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The university’s Office of Emergency Management issued an alert at 5:50 pm local time telling students and staff to “Run, Hide, Fight” and “Secure yourself immediately.” At 7:39 pm, the Charlotte-Mecklenburg Police Department tweeted that the scene was secure and the lone suspect was in custody. But the school remained on lockdown for hours as police cleared buildings, and exams were canceled through Sunday.
The story is still developing. Here’s what we know, and don’t, so far.
What we know
- Around 5:42 pm local time on Tuesday, police received reports of an “active shooter on South Library Lane in the Kennedy Building,” according to the Charlotte-Mecklenburg Police Department. Officers, nearby for an upcoming concert, responded to the scene quickly, and took the alleged shooter into custody. “Our officers’ actions definitely saved lives,” UNC Charlotte Police Chief Jeff Baker said at a press conference.
- Two people were killed and four more were injured, Baker said.
- The two killed were 19-year-old Ellis Parlier and 21-year-old Riley Howell, according to UNC Charlotte Chancellor Philip Dubois. The four injured were 20-year-old Sean Dehart, 19-year-old Drew Pescaro, 23-year-old Emily Haupt, and 20-year-old Rami Alramatin. All of the victims were from North Carolina except for Alramatin, who’s from Saudi Arabia.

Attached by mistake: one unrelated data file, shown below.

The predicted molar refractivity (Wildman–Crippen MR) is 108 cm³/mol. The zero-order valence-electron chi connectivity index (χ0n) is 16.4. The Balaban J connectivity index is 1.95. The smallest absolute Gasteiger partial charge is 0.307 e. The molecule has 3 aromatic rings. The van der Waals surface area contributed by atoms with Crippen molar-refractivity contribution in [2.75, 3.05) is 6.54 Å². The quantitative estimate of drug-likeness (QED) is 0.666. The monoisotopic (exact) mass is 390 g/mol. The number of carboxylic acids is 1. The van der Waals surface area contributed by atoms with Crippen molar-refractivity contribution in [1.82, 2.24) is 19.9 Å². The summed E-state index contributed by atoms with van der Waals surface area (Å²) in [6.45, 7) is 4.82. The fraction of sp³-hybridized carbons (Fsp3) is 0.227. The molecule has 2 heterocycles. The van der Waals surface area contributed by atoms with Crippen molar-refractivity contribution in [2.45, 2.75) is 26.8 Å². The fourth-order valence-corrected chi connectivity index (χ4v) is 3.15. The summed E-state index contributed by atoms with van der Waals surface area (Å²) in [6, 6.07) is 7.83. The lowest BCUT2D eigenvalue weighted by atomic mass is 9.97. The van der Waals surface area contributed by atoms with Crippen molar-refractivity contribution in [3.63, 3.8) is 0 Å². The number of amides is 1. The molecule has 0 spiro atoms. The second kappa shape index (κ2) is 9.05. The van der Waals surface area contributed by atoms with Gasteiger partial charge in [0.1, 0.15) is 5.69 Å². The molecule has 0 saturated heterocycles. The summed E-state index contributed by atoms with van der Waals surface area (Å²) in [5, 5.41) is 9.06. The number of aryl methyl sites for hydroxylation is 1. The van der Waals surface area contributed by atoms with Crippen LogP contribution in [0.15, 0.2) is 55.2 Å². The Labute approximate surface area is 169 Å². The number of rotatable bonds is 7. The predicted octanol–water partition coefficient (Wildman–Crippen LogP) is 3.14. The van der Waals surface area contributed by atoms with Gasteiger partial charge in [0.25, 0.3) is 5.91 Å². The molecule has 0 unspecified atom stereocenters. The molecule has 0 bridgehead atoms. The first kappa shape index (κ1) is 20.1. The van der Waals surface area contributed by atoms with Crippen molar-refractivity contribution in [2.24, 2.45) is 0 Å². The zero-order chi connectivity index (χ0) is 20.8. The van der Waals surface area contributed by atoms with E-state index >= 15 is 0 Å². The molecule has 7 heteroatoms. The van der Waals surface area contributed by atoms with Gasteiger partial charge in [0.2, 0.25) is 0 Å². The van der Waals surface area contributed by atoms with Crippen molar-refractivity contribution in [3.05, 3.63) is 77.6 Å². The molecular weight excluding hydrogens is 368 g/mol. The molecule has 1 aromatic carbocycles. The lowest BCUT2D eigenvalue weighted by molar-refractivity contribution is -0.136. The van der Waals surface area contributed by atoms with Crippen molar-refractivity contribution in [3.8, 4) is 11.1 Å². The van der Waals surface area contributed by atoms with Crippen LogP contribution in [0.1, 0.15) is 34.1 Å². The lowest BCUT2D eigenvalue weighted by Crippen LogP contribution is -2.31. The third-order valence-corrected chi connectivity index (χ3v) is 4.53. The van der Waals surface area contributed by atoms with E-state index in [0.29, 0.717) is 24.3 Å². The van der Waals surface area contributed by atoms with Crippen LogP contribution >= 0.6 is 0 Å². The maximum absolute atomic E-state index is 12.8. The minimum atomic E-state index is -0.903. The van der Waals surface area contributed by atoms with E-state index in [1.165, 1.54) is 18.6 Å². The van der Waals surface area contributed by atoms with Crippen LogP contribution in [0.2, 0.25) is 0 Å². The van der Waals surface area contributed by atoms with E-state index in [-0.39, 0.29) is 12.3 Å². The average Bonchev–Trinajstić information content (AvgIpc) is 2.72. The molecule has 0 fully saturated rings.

- Officials identified the shooter as 22-year-old Trystan Andrew Terrell. He’s charged with two counts of murder, four counts of attempted murder, four counts of assault with a deadly weapon with intent to kill, possession of a firearm on educational property, and discharging a firearm on educational property.
- A student posted video of people on campus evacuating the area on Tuesday.
- The school has more than 26,500 students, as well as 3,000 faculty and staff, according to the Associated Press. It was the last week of class.
- The school remained on lockdown for hours while police cleared buildings. Exams were canceled through Sunday.
- Prior to the UNC Charlotte shooting, there had been at least 106 mass shootings this year, according to the Gun Violence Archive. The organization defines mass shootings as events in which four or more people, excluding the shooter, were shot but not necessarily killed in a similar time and place.
What we don’t know
- The motivation for the shooting